Today we take a step away from the usual selection of tuned cars to look at Pagani's newest low-riding $1.3 million supercar and the heritage of the its younger sibling, the Zonda.
The Huayra is a complete redesign of Horacio Pagani’s prominent Zonda supercar. Whilst the project to build an improved version of the Italian supercar began in 2003, it was not until 2012 that the Huayra saw its first complete production model.
The exterior lines of the car are beautifully crafted, all the panels are from carbon fiber or carbotanium (a titanium fiber weave) and are part of the 4700 components used to complete the supercar. 1200 bolts are used, all with the Pagani logo and from pure titanium. It takes 24 hours for a machine to carve out the rear “Huayra” badge. Now you begin to see what makes this car so intriguing...
When you can afford the Huayra’s $3,700 key, you know you can spend the full $1,3 million for the car itself.
Lets take a look at a comparison between the Huayra and the Zonda:
The first and most apparent differences are the overall shapes. The front section is higher, and almost looks un-aerodynamic; the absence of a front splitter makes the car look more like a GT car than a supercar. While this difference may look inferior to the Zonda, in the wind tunnel the shape is specifically designed to reduce lift. The car is also longer but at the same time it is narrower, this gives it a more elongated shape and slender look. As a result, the Huayra’s drag coefficient is .31 which is better than the Bugatti Veyron Super Sport’s .348.
The Huayra truly lives up to its name as the “god of the winds” when it comes to aerodynamics. As one of the first cars which utilizes both rear air brakes and new front air flaps, the aerodynamic profile of the car can change to match the speed ensuring proper drag (from .31 to .37) or downforce for different situations.
While increasing the length of the car, the driver’s position has been pushed further back. This gives a more spacious feel and changes the weight distribution from the Zonda’s 54% rear/46% front to 56% rear/44% front in the new Huayra.
The Huayra’s weight may have increased from its predecessor the Zonda, but the added power in the new Mercedes-Benz V12 combined with two small turbos outputs greater power. While thinking about safety (particularly when the driving aids are turned off), the big V12 was designed to exhibit the least amount of turbo lag. What I personally don’t understand is why a turbo setup was used in the first place. I felt the Zonda’s naturally aspirated engine produced a solid amount of horses across the entire power band. Even though the Huayra’s turbos have been sound-tuned, the turbo spool sounds less aggressive than its screaming predecessor.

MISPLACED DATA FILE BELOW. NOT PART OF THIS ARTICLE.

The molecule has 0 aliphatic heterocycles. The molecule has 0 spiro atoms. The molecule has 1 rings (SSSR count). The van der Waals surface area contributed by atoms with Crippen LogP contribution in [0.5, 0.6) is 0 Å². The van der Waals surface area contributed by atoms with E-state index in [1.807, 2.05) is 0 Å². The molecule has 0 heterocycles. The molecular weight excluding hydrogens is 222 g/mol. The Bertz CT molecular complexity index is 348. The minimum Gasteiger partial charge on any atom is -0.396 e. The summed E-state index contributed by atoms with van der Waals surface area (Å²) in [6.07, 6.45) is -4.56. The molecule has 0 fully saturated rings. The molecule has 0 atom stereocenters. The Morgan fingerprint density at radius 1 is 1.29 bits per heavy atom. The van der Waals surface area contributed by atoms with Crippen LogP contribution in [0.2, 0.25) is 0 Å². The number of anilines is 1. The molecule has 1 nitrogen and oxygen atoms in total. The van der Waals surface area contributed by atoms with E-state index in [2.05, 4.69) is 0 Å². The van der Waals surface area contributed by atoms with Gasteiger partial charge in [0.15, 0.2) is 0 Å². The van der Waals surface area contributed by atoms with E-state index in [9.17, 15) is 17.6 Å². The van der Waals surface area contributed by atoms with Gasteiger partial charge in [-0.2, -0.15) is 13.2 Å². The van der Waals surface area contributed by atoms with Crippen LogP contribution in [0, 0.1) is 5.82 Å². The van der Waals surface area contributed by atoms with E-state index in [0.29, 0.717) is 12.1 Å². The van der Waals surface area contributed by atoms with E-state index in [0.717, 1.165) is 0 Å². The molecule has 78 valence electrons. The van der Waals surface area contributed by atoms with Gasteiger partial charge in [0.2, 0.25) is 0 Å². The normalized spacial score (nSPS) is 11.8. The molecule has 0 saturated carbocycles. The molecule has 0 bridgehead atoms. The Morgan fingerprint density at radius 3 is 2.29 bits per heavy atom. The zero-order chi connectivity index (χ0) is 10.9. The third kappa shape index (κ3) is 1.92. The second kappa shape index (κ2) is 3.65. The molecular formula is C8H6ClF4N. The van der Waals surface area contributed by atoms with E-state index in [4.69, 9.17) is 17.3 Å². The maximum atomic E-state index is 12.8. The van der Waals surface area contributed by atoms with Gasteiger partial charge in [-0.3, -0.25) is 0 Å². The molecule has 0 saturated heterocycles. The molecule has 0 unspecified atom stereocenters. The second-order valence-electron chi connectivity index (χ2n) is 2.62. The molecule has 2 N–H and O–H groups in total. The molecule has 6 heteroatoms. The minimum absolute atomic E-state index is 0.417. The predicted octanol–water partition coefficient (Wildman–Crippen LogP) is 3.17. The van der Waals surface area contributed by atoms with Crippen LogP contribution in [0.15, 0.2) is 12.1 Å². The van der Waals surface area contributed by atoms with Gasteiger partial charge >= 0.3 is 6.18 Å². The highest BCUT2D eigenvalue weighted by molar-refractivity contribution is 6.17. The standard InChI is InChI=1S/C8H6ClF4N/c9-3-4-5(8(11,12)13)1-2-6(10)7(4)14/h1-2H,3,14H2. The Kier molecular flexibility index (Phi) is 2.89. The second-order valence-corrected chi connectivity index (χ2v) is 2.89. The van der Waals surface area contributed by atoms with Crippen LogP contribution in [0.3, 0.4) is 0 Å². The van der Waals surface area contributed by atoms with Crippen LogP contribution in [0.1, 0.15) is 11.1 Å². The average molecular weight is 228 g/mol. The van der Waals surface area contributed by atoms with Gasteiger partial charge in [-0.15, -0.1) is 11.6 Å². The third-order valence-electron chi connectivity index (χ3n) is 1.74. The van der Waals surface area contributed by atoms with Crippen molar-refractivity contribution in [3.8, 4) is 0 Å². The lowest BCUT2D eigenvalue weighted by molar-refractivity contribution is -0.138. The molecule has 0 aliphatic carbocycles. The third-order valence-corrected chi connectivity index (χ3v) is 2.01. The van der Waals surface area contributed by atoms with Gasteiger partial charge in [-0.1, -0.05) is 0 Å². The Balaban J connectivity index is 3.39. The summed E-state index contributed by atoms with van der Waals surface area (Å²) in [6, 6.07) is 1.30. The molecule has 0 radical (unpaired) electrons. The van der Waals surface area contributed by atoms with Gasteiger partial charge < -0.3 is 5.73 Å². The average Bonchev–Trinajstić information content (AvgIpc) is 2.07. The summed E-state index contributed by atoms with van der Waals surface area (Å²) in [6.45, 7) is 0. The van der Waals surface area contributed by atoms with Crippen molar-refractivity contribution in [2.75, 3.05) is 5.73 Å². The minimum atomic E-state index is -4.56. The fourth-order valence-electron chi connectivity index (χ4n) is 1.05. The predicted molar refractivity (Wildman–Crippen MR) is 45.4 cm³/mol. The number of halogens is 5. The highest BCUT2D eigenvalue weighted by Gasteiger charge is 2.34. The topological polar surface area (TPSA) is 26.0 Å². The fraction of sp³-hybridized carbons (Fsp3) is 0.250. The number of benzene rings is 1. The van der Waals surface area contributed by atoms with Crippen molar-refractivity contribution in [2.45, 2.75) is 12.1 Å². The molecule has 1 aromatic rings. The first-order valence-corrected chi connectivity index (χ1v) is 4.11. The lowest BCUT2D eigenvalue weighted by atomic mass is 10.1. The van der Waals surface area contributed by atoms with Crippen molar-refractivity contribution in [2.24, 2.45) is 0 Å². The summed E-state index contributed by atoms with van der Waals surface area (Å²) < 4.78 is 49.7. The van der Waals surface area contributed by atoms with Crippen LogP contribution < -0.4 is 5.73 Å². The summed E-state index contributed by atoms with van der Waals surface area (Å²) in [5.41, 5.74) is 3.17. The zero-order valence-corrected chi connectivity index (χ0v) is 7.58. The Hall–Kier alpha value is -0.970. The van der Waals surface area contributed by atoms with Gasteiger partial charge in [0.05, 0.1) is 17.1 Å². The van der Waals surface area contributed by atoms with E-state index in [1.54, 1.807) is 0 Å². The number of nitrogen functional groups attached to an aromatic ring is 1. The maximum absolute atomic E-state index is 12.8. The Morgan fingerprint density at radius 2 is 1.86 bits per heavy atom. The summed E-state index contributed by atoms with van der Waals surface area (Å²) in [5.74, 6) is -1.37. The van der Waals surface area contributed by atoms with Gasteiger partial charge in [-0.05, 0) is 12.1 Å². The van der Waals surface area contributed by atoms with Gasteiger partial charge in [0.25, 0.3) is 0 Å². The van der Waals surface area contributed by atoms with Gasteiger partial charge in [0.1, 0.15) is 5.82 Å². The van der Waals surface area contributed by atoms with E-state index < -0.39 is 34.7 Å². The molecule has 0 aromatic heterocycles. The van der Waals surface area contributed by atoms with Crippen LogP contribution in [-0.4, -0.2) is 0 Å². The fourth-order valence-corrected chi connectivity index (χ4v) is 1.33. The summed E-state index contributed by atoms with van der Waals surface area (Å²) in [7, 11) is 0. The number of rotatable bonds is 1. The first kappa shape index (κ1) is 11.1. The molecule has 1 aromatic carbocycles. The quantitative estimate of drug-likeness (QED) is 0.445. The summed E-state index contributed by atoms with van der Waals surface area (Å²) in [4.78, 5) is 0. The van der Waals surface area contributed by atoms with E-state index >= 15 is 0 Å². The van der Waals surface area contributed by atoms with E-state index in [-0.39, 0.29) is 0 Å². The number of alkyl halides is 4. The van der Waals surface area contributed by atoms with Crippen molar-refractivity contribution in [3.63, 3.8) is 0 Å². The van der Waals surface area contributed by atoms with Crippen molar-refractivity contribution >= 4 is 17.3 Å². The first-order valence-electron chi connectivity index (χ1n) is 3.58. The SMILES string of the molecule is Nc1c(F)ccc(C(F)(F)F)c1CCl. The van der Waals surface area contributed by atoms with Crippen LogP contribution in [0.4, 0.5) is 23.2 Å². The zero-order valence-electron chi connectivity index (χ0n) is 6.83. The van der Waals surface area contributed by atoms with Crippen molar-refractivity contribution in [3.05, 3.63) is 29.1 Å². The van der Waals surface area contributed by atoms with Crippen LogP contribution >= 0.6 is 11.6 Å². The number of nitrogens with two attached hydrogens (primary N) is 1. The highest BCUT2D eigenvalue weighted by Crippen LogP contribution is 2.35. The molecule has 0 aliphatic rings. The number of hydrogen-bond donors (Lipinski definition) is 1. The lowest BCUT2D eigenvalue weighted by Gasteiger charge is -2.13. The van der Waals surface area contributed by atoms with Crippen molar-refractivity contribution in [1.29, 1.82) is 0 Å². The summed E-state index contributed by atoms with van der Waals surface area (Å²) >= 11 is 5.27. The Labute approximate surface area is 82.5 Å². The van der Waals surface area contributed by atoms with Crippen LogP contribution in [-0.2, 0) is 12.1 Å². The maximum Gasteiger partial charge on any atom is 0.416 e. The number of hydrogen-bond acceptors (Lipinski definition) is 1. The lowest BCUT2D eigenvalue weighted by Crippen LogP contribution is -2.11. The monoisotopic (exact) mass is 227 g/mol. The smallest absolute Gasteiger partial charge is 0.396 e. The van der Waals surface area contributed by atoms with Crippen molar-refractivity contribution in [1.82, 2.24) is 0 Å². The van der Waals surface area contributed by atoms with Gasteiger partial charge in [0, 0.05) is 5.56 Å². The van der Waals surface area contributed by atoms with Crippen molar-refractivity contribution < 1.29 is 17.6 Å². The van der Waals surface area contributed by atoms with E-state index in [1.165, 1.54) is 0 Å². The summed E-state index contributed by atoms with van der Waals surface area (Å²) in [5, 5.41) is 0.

But where the engine lacks in audible purity, it makes up for in thrashing numbers. The new engine makes 700Hp and 1100Nm torque, a noticeable improvement from the Zonda F’s 650Hp and 780Nm torque. The huge increase in torque may well be a result of the turbo setup. The power is directed through a new XTRAC 7 speed sequential gearbox which weighs just 96 kg. Differences over the Zonda’s mechanical 6 speed includes better drivability and response while maintaining the light weight characteristics of the box found in the latest Zonda R.
Engine gases escape through the iconic quad exhaust first seen on the Zonda. These titanium and iconel pipes manufactured by MHG offer superior air flow, great sound and above all: light weight.
Suspension elements have largely remained the same, but some improvements from the Zonda R have been utilized such as the rear wishbones and spring setup. To coexist with the active aerodynamics, the suspension is automatically adjustable and gives the Huayra the ability to cope with different speed profiles. For example, the front lowers after 30mph so parking maneuvers become less stressful.
Wheels are sourced from APP Wheels and are forged for strength and lightness. The design is slightly different from the Zonda’s but the different sizes (19” front and 20” rear) remain the same. This time around the brakes are bespoke from Brembo and are of the carbon ceramic type.
As for the interior, I thought it would be better to let the pictures do the talking:
The interior may not be for everyone, but it certainly makes the car stand out from the croud.
Overall, I have to say I prefered the Zonda for its looks and sounds. While I understand the technologies and improvements in the body design (notably the active aero), platform and engine, I disaprove on the twin turbo setup. I just don't think it fits with the car's nature and purpose. Nevertheless, the new Huayra is fast, powerful and the interior definetely looks more refined and "expensive". I think I will just have to wait for a Huayra R (like the Zonda R) to truely appreciate this beast!